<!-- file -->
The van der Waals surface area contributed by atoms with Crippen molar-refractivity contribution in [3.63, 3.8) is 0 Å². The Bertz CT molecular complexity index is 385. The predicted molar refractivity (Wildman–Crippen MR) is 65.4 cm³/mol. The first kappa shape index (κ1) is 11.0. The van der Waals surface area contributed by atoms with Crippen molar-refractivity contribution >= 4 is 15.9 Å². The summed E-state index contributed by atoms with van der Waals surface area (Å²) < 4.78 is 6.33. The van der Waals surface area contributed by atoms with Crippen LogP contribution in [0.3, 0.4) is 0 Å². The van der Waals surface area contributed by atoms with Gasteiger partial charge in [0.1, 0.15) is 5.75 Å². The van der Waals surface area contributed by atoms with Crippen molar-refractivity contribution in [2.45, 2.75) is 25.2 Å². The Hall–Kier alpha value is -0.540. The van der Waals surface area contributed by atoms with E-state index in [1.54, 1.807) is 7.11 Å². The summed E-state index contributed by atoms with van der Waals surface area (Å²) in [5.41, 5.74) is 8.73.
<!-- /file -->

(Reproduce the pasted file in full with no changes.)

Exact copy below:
The van der Waals surface area contributed by atoms with Crippen molar-refractivity contribution in [3.63, 3.8) is 0 Å². The Bertz CT molecular complexity index is 385. The predicted molar refractivity (Wildman–Crippen MR) is 65.4 cm³/mol. The first kappa shape index (κ1) is 11.0. The van der Waals surface area contributed by atoms with Crippen molar-refractivity contribution >= 4 is 15.9 Å². The summed E-state index contributed by atoms with van der Waals surface area (Å²) < 4.78 is 6.33. The van der Waals surface area contributed by atoms with Crippen LogP contribution in [0.3, 0.4) is 0 Å². The van der Waals surface area contributed by atoms with Gasteiger partial charge in [0.1, 0.15) is 5.75 Å². The van der Waals surface area contributed by atoms with Crippen molar-refractivity contribution in [2.45, 2.75) is 25.2 Å². The Hall–Kier alpha value is -0.540. The van der Waals surface area contributed by atoms with E-state index in [1.54, 1.807) is 7.11 Å². The summed E-state index contributed by atoms with van der Waals surface area (Å²) in [5.41, 5.74) is 8.73.